The attempt of religious believers to understand what atheism is has led many people to have misconceptions about what it entails. I recently went on Facebook and was confronted with an argument/arguments which belies atheism, and science in general. The belief expressed in the Facebook post was that the logical conclusion to an atheistic evolutionary worldview is that we would all be stabbing and raping each other, and simply doing everything we can just to survive. (Additional details about the post are at the end of my question in case of confusion) The conclusion this person is implying is that because we do not live in such a world of violence, we must be relying on the morality of god. This claim seems clearly rediculous to me, yet to many believers it appears cogent. My question is about how to represent this argument in a formal deductive style. Here I will present two propositions i think are involved in the confusion. The first proposition A is my rendition, and the second proposition B is a configuration that I am tacitly assuming an interlocutor might use. Proposition A: 1- If we are acting in accordance with, and rely on, the morals given to us by god, we would not be stabbing each other. 2- We aren't stabbing each other, therefore we are acting in accordance with, and rely on, the morals given to us by god. Proposition B: 1- If we aren't running around stabbing each other, we are reliant on the morality of god. 2- we aren't running around stabbing each other, therefore we are reliant on the morality of god. Proposition A is clearly circular and what is called affirming the consequent. But when it is reconfigured into proposition B, the problem goes away. I feel like this argument is unprovable, and furthermore, it seems similar to saying that if you have a headache, you have a brain tumour. My question is, how does one refute this argument, particularly proposition B. Where did I go wrong?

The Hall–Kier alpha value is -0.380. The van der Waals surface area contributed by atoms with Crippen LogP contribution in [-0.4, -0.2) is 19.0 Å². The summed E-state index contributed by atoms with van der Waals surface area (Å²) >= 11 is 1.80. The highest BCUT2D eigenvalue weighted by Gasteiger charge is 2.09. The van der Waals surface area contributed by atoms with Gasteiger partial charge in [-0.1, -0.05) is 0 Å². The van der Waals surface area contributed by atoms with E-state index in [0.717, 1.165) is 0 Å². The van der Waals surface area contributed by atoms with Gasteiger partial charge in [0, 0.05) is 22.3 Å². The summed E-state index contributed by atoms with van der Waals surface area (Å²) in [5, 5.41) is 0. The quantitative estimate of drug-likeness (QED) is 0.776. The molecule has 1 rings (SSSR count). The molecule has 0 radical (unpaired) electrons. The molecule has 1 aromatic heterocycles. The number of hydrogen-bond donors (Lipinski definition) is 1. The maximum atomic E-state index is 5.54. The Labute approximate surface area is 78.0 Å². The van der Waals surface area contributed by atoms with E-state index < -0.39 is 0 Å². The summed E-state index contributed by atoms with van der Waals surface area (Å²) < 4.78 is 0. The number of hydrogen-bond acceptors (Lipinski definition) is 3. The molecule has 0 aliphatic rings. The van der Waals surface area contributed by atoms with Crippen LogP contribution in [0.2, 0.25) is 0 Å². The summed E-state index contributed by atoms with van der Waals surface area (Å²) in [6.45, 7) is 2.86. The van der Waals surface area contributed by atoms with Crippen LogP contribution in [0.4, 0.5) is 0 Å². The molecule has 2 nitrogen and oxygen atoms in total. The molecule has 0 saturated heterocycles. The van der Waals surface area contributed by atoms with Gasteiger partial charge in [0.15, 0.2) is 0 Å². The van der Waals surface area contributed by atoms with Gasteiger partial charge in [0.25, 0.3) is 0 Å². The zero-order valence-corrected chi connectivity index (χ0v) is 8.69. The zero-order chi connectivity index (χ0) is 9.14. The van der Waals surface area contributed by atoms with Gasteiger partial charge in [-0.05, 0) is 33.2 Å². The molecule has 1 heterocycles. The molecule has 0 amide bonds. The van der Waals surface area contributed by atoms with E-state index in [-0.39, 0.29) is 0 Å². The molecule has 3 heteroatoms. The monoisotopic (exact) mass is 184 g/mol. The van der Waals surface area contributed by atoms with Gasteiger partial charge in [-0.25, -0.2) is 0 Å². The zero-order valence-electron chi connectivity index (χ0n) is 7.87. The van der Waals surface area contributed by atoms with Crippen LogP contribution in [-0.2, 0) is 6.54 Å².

The philosophical terrain is a bit tricky here. I suspect most of us (whether religious believers or not) know (or maintain) that murder and rape are wrong because they violate other people, as well as (presumably involving a host of vices) like malice, hatred, spite, lust, and so on. A moral argument for theism (the belief that there is a supremely good Creator-God) comes into play when one asks a general question such as:

Is the existence of our cosmos in which there are inteterdependent, moral agents who are ethically obliged to care and respect each other (as well as there being laws of nature, diverse life forms, etc...) better explained naturalistically (e.g. evolutionary biology, etc, but no God) or theistically (e.g. evolutionary biology, etc but with a Creator God)?

So, I think that, rather than your versions of A and B, the better framework for reflection involves looking at a broader picture.

But getting closer to the argument that you reported, I suspect that someone who claims that the only reason they are not murdering others is because of God or a god or something like that.... may be working with a very robust view of punishment (and perhaps reward) that might only come from a very powerful (divine) agent. This is troubling, because it seems that punishment itself cannot explain the wrongness of, say, murder. Punishment might give a would-be murderer a reason not to murder, but the punishment would not be what makes the murder itself wrong.

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